The Software-defined network for End-to-end Networked Science at Exascale (SENSE) research project is building smart network services to accelerate scientific discovery in the era of ‘big data’ driven by Exascale, cloud computing, machine learning and AI. The project’s architecture, models, and demonstrated prototype define the mechanisms needed to dynamically build end-to-end virtual guaranteed networks across administrative domains, with no manual intervention. In addition, a highly intuitive ‘intent’ based interface, as defined by the project, allows applications to express their high-level service requirements, and an intelligent, scalable model-based software orchestrator converts that intent into appropriate network services, configured across multiple types of devices. The significance of these capabilities is the ability for science applications to manage the network as a first-class schedulable resource akin to instruments, compute, and storage, to enable well defined and highly tuned complex workflows that require close coupling of resources spread across a vast geographic footprint such as those used in science domains like high-energy physics and basic energy sciences.

Download the final NRE-14 demo submission (PDF)



Global Petascale to Exascale Science Workflows Accelerated by Next Generation SDN Architectures and Applications

Location: Booth 1413

We will demonstrate several major advances in software defined and Terabit/sec networks, intelligent global operations and monitoring systems, workflow optimization methodologies with real-time analytics, and state of the art long distance data transfer methods and tools and server designs, to meet the challenges faced by leading edge data intensive experimental programs in high energy physics, astrophysics, climate science including the Large Hadron Collider (LHC), the Large Synoptic Space Telescope (LSST), the Linac Coherent Light Source (LCLS II), the Earth System Grid Federation and others. Several of the SC18 demonstrations will include a fundamentally new concept of “consistent network operations,” where stable load balanced high throughput workflows crossing optimally chosen network paths, up to preset high water marks to accommodate other traffic, provided by autonomous site-resident services dynamically interacting with network-resident services, in response to demands from the science programs’ principal data distribution and management systems. This will be empowered by end-to-end SDN methods extending all the way to autoconfigured Data Transfer Nodes (DTNs), including intent-based networking APIs combined with transfer applications such as Caltech’s open source TCP based FDT which have been shown to match 100G long distance paths at wire speed in production networks. During the demos, the data flows will be steered across regional, continental and transoceanic wide area networks through the orchestration software and controllers, and automated virtualization software stacks developed in the SENSE, PRP, AmLight, Kytos and other collaborating projects. The DTNs employed will use the latest high throughput SSDs and flow control methods at the edges such as FireQoS and/or Open vSwitch, complemented by NVMe over fabric installations in some locations.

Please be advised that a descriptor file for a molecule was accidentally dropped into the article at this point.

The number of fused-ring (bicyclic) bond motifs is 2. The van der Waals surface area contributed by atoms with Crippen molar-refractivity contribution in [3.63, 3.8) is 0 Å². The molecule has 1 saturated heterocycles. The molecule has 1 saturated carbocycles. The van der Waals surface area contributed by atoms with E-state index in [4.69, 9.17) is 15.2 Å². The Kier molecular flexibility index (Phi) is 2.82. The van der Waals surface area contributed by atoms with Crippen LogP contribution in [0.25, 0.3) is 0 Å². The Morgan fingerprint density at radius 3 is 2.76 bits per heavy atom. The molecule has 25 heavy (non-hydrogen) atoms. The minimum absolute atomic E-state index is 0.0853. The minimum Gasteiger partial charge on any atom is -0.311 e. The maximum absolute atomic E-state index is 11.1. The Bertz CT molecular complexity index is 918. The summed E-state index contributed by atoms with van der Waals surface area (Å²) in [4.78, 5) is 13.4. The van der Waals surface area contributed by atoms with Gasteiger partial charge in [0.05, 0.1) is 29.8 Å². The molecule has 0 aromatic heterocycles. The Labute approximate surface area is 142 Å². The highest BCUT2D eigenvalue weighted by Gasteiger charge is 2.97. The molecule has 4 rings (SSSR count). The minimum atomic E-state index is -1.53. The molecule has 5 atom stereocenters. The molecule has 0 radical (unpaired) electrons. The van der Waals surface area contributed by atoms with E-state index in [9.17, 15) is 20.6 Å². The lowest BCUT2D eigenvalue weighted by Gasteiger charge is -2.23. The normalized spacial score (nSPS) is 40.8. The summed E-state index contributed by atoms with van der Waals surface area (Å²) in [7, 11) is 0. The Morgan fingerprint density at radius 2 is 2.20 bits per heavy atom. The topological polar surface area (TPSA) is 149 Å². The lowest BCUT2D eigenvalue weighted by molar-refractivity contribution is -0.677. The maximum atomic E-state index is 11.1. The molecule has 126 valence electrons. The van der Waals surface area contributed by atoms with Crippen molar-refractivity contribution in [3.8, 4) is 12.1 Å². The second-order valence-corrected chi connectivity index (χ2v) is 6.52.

Download the final NRE-16 demo submission (PDF)



Large Synoptic Survey Telescope (LSST) Real Time Low Latency Transfers for Scientific Processing Demonstrations

Location: Booth not specified

At SC18 in Dallas, Texas we plan to experiment with data transfer rates, using 100Gig FIONA Data Transfer Nodes (a.k.a. DTNs) in Chile and Illinois. The demos aim to achieve three goals: First, we will demonstrate real time low latency transfers for scientific processing of multi-Gigabyte images from the LSST base station site in La Serena, Chile, flowing over the REUNA Chilean National Research & Education Network (NREN), as well as ANSP and RNP Brazilian national circuits and the AmLight-ExP Atlantic and Pacific Ring through AMPATH2 to Starlight and NCSA. Second, we will simulate operational and data quality traffic to SLAC, Tucson and other sites including the Dallas show floor. Third, we will stress test the AmLight ExP network to simulate the LSST annual multi-petabyte Data Release from NCSA to La Serena at rates consistent with those required for LSST operations.

Download the final NRE-17 demo submission (PDF)



Americas Lightpaths Express and Protect Enhances Infrastructure for Research and Education

Location: Booth not specified

Americas Lightpaths Express and Protect (AmLight ExP) enables research and education amongst the people of the Americas through the operation of production infrastructure for communication and collaboration between the U.S. and Western Hemisphere science and engineering research and education communities. AmLight ExP supports a hybrid network strategy that combines optical spectrum (Express) and leased capacity (Protect) that provides a reliable, leading-edge diverse network infrastructure for research and education.

Download the final NRE-18 demo submission (PDF)



SDN Federation Protocol: Toward Fine-Grained Interdomain Routing

Location: Booth 1413

Member networks of collaborative data sciences are increasingly deploying software defined networking (SDN) within their own networks, but still interconnected by the Border Gateway Protocol (BGP). The inconsistency between the fine-grained SDN policies used in member networks and the coarse-grained (i.e., destination IP based) routing information exchanged between member networks can lead to serious issues, including black holes, reduced reachability and forwarding loops. We design SFP, the first pull-based, fully-distributed, fine-grained interdomain routing protocol, in which member networks query neighbors for routing information of interest. We design SFP as a modular extension of BGP, and develop two novel techniques, on-demand information dissemination and an efficient algorithm MaxODI, to address the potential scalability concern of SFP.